If the pressure stays in the center of the ski as it changes edges and translation starts, there will be a problem. Even though COM will eventually pass the axis of rotation of the new edge, translation will be resisted by the Pressure applied to the center of the ski. This is the literal Moment of Truth. If the Pressure stays on the center of the ski, force exerted on the inside of the inner side of the boot shaft will cause translation to occur against the Pressure that continues to rotate the ski out of the turn. What has to happen for Pressure and Translation to be in phase, so Roll Over can occur, will be the subject of Part 3.


Recent World Cup results in Are, Sweden in the women’s slalom and men’s GS have created a perfect seque to discuss the technique that all racers on the podium have in common, the extension/pendulum effect technique. The women’s slalom was a virtual horse race photo finish. And although Shiffrin didn’t make the podium, her results sent a clear message that any rumours of her competitive demise have been greatly exaggerated. While the women’s slalom was almost a dead heat, Austrian Michael Hirscher literally blew away Ted Ligety in the GS by 1.2 seconds. With all top technical racers rapidly adopting the extension/pendulum effect technique, reaching the podium is fast becoming a case of who is doing it the best.

The reason for the sudden seismic shift in technique is that until the emergence of Ligety and Shiffrin extension had long been associated with up-unweighting. In Burke Mountain Academy’s YouTube video, Get Over It, Mikaela Shiffrin comments, “The first time I did the get over it drill I wasn’t a big fan of it……..because my coach called it up and over…. and I thought, well…., you’re not supposed to be moving up”. (

There are a two main reasons why extending on the inside leg at the end of a turn is so effective.

  1. It sets up an inverted pendulum that rotates the skier as a vertical unit about the inside edge of the inside ski out of the old turn and into the new turn. This creates rotational momentum that rotates the skier and ski past ski flat onto its new inside edge while establishing a base for dynamic inclination into the new turn.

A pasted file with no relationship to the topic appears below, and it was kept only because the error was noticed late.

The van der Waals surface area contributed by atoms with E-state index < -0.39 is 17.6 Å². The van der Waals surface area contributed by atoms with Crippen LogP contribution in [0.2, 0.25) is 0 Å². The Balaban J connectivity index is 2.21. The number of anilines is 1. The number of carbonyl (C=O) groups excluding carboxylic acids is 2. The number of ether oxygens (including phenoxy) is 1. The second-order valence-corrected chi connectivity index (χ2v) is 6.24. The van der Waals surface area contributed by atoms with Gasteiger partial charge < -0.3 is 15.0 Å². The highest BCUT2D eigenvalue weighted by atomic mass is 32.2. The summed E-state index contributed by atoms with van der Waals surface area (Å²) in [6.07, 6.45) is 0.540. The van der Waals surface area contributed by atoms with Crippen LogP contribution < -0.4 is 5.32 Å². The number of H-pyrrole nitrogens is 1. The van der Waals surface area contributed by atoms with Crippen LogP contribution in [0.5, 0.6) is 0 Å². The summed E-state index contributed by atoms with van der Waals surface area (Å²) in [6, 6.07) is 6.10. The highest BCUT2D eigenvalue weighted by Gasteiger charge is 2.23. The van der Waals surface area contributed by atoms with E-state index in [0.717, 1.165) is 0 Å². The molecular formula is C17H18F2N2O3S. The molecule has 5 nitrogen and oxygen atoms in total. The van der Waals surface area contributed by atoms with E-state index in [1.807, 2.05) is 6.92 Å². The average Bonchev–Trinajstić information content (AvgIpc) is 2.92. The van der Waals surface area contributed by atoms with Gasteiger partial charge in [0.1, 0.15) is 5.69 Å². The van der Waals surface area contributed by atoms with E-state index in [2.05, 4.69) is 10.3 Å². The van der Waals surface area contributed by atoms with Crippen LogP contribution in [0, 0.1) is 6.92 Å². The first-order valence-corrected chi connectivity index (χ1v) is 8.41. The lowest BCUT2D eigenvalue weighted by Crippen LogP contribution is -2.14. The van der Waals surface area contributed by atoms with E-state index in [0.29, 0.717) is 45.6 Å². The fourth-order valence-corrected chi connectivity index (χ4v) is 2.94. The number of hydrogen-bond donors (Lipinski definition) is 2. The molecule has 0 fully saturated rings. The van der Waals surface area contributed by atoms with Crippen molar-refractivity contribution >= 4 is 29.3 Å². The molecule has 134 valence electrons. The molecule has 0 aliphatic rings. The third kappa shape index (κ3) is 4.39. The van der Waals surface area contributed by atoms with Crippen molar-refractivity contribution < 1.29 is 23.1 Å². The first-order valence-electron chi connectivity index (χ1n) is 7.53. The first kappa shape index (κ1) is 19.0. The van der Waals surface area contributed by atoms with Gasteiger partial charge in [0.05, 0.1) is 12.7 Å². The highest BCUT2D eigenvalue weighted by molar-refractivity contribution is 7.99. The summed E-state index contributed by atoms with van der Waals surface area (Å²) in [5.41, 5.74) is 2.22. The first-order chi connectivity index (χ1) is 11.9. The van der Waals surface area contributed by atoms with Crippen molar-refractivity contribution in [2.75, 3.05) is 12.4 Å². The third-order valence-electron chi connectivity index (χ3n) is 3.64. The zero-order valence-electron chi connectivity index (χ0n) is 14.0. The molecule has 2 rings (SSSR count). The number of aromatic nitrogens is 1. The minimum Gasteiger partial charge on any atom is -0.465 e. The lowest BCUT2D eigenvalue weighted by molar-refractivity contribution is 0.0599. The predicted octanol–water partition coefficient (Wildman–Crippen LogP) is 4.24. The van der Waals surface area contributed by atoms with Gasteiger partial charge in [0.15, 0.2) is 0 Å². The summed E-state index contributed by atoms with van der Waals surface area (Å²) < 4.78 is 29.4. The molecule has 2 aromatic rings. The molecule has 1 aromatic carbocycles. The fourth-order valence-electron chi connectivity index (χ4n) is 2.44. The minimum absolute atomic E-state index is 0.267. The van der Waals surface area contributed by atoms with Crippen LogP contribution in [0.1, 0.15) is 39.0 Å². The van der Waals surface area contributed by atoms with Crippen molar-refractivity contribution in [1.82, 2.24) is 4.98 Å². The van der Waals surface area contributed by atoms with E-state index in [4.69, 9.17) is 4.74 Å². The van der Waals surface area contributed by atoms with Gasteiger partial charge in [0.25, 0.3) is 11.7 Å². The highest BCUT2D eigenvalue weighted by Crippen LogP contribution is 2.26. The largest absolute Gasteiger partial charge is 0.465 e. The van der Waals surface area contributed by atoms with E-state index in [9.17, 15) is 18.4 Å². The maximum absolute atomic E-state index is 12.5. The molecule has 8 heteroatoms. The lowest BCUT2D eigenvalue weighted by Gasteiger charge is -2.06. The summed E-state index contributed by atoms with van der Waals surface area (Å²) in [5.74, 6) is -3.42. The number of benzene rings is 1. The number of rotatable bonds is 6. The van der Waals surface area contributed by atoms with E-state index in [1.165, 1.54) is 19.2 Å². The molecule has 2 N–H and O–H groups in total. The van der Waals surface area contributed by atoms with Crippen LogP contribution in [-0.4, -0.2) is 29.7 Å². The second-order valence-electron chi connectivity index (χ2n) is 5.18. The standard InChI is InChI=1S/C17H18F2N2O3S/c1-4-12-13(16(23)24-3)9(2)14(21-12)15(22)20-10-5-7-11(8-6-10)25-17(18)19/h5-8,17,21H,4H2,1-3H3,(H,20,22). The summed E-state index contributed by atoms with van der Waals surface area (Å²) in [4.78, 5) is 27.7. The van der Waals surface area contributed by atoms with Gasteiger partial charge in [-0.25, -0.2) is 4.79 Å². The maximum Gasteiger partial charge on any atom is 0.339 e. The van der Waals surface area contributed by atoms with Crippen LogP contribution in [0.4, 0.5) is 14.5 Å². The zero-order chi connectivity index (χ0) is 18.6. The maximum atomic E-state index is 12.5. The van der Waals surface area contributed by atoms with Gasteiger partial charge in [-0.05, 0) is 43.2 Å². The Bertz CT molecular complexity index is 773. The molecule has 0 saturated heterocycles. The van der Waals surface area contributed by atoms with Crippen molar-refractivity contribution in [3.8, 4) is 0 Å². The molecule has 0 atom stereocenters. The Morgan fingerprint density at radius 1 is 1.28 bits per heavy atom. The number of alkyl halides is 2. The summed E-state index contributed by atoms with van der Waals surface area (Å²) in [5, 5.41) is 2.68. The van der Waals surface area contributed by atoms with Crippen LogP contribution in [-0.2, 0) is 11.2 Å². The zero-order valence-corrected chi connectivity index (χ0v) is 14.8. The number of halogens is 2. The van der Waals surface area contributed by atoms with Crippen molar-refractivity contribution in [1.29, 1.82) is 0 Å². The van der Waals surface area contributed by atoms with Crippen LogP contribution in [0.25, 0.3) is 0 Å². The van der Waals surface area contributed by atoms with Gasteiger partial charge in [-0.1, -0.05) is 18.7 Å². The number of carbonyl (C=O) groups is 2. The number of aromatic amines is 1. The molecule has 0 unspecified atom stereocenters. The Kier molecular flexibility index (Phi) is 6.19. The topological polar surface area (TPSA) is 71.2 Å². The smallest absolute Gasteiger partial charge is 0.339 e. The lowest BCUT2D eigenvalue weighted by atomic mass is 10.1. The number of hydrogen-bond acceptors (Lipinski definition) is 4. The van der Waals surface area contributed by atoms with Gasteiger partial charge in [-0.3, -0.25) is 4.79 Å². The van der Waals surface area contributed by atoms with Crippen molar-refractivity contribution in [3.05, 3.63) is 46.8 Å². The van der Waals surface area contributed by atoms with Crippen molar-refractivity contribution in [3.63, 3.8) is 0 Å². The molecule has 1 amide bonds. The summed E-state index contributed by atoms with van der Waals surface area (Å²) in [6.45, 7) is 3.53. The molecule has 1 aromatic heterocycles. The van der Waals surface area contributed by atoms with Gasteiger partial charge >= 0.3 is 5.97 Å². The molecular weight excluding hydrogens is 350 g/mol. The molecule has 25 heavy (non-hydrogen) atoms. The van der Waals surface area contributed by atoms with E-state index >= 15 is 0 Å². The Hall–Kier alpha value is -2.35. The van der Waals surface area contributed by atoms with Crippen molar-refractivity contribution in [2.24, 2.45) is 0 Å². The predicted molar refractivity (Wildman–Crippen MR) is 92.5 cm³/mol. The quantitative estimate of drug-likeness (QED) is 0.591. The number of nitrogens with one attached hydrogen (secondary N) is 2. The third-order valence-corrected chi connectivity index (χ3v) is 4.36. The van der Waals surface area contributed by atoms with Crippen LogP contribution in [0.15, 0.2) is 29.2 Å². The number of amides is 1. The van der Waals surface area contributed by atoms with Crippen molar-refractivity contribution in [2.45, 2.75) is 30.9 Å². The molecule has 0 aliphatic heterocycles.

2. It creates a gravity like force at ski flat that enables the central load-bearing axis to transfer the load W to the foot and induce pronation. In the New York Times video, Ted Ligety describes his extension  as “creating pressure”.

But it is a serious error to assume that the racers who are currently reaching the podium with the extension/pendulum effect technique have the optimal equipment setup and/or the optimal expression of the technique. While the racers who were on the podium in Are are getting the pendulum effect component of the technique right, only a few are getting the configuration at ski flat right. When they do, it is hit and miss. Almost no racer is getting the movement sequence at what I call Ligety’s Moment of Truth, right. The most plausible reason for this is interference caused by the structures of  ski boot with the  joint actions of the foot and leg essential to the technique. The key to effective use of the extension/pendulum effect technique is the ability to rapidly transfer the load at ski flat from the central load-bearing axis to the forefoot  and especially to the ball of the great toe, something most boots intentionally prevent.

The racer in the photo below shows what the optimal form of the extension/pendulum effect technique should look like after the start of the transition phase. The relaxed, focussed look on her face indicates that she is in a flow state (DOT  13).